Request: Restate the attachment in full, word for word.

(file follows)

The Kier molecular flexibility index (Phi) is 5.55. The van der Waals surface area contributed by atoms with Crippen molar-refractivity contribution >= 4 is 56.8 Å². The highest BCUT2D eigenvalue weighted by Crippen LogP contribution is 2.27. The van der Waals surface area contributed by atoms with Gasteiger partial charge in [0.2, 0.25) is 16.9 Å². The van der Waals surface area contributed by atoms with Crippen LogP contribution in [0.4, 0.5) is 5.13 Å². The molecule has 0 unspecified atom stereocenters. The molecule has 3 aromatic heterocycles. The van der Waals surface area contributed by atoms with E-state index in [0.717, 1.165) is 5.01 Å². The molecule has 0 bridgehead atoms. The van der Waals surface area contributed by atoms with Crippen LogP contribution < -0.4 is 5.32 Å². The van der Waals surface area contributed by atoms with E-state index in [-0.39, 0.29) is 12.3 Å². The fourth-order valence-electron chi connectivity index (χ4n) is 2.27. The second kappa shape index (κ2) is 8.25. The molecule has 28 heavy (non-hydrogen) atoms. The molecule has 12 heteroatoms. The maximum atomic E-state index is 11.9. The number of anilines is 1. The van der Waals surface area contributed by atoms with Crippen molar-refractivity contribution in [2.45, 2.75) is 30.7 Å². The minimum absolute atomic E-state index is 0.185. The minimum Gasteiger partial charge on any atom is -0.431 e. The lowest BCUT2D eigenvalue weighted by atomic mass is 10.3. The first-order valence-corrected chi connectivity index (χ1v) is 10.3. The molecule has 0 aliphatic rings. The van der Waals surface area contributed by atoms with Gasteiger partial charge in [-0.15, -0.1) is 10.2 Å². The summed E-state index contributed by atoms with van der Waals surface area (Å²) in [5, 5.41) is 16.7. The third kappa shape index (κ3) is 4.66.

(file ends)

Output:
The Kier molecular flexibility index (Phi) is 5.55. The van der Waals surface area contributed by atoms with Crippen molar-refractivity contribution >= 4 is 56.8 Å². The highest BCUT2D eigenvalue weighted by Crippen LogP contribution is 2.27. The van der Waals surface area contributed by atoms with Gasteiger partial charge in [0.2, 0.25) is 16.9 Å². The van der Waals surface area contributed by atoms with Crippen LogP contribution in [0.4, 0.5) is 5.13 Å². The molecule has 0 unspecified atom stereocenters. The molecule has 3 aromatic heterocycles. The van der Waals surface area contributed by atoms with E-state index in [0.717, 1.165) is 5.01 Å². The molecule has 0 bridgehead atoms. The van der Waals surface area contributed by atoms with Crippen LogP contribution < -0.4 is 5.32 Å². The van der Waals surface area contributed by atoms with E-state index in [-0.39, 0.29) is 12.3 Å². The fourth-order valence-electron chi connectivity index (χ4n) is 2.27. The second kappa shape index (κ2) is 8.25. The molecule has 28 heavy (non-hydrogen) atoms. The molecule has 12 heteroatoms. The maximum atomic E-state index is 11.9. The number of anilines is 1. The van der Waals surface area contributed by atoms with Crippen molar-refractivity contribution in [2.45, 2.75) is 30.7 Å². The minimum absolute atomic E-state index is 0.185. The minimum Gasteiger partial charge on any atom is -0.431 e. The lowest BCUT2D eigenvalue weighted by atomic mass is 10.3. The first-order valence-corrected chi connectivity index (χ1v) is 10.3. The molecule has 0 aliphatic rings. The van der Waals surface area contributed by atoms with Gasteiger partial charge in [-0.15, -0.1) is 10.2 Å². The summed E-state index contributed by atoms with van der Waals surface area (Å²) in [5, 5.41) is 16.7. The third kappa shape index (κ3) is 4.66.